The present findings add to the growing literature on the benefits associated with integrated behavioral health care within primary care settings.6,7,9–12,16,19 However, the uniqueness of this present study relates to the investigation of potential mechanisms associated with the success of a single appointment. More specifically, the present study demonstrated pre- to post-appointment improvements in several domains associated with patient perceptions of receiving behavioral health services. Although beyond the scope of the present study and requiring further investigation, it is possible that these factors and improvements are especially critical in treatment engagement. This may be especially true in that these appointments occurred as warm handoffs from primary care. As such, the patient may not have anticipated participating in behavioral health services prior to the primary care appointment, suggesting that this appointment may have been the only opportunity for providers to successfully convey the need for and benefits of behavioral health services.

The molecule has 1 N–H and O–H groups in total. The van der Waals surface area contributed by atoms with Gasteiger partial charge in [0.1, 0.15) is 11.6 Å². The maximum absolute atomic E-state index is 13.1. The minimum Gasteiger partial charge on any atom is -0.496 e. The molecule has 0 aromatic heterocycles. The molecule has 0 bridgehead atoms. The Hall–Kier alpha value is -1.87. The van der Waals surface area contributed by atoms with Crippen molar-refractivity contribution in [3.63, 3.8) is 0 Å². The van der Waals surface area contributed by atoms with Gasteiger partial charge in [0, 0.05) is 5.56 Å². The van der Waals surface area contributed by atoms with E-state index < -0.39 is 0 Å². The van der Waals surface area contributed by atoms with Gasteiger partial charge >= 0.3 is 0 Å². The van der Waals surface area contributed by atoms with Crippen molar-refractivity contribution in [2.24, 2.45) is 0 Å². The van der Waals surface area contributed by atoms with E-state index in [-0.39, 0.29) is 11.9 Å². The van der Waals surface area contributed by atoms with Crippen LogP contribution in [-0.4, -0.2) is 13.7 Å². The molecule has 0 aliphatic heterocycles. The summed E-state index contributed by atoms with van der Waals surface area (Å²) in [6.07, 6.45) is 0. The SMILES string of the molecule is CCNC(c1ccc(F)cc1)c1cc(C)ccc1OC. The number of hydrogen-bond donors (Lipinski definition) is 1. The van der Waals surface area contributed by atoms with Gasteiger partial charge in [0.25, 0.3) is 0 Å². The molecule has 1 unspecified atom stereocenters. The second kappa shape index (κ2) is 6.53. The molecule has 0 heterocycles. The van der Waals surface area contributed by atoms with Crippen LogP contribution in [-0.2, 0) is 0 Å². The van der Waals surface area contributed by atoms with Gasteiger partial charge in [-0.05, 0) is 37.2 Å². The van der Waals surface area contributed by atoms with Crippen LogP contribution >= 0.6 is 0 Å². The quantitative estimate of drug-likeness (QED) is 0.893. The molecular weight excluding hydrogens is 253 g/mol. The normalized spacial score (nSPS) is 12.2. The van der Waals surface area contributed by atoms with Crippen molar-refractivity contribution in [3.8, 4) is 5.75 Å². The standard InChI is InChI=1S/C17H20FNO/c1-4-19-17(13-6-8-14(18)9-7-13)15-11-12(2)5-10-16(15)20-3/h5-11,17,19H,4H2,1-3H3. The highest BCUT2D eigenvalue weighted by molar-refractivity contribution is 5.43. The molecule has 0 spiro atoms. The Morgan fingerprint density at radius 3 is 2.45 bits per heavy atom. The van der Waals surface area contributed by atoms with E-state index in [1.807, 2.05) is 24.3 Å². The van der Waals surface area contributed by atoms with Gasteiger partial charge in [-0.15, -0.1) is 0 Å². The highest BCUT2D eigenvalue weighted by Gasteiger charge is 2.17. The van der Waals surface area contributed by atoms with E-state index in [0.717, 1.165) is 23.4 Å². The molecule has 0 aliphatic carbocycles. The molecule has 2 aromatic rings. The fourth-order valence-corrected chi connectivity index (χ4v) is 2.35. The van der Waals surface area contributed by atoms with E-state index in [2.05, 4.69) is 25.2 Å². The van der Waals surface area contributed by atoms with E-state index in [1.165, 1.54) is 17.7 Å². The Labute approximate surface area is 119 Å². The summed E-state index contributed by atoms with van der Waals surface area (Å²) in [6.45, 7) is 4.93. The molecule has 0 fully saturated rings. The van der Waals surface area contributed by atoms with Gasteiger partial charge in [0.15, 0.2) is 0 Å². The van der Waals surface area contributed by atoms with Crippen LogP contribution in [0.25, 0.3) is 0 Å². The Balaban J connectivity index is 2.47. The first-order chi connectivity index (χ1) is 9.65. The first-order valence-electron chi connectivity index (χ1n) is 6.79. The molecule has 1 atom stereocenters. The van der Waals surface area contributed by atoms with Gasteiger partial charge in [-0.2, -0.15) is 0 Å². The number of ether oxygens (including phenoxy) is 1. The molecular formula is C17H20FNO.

This study had several limitations that should be addressed in future investigations. The study was completed within standard practices in the clinical setting, limiting the measures administered (eg, unable to administer the full PASS-R due to time restrictions) as well as procedural manipulations (eg, lack of control group). In addition, the incorporation of no-treatment and attention/control groups could provide a greater understanding of the influence of the specific factors associated with the single behavioral health appointment. Other limitations include the sample size (N = 32) and sample characteristics (only veterans and mostly men). As the VA is a closed system, patients may have been more likely to attend recommended follow-up mental health services due to those services being integrated into the system where they already receive care.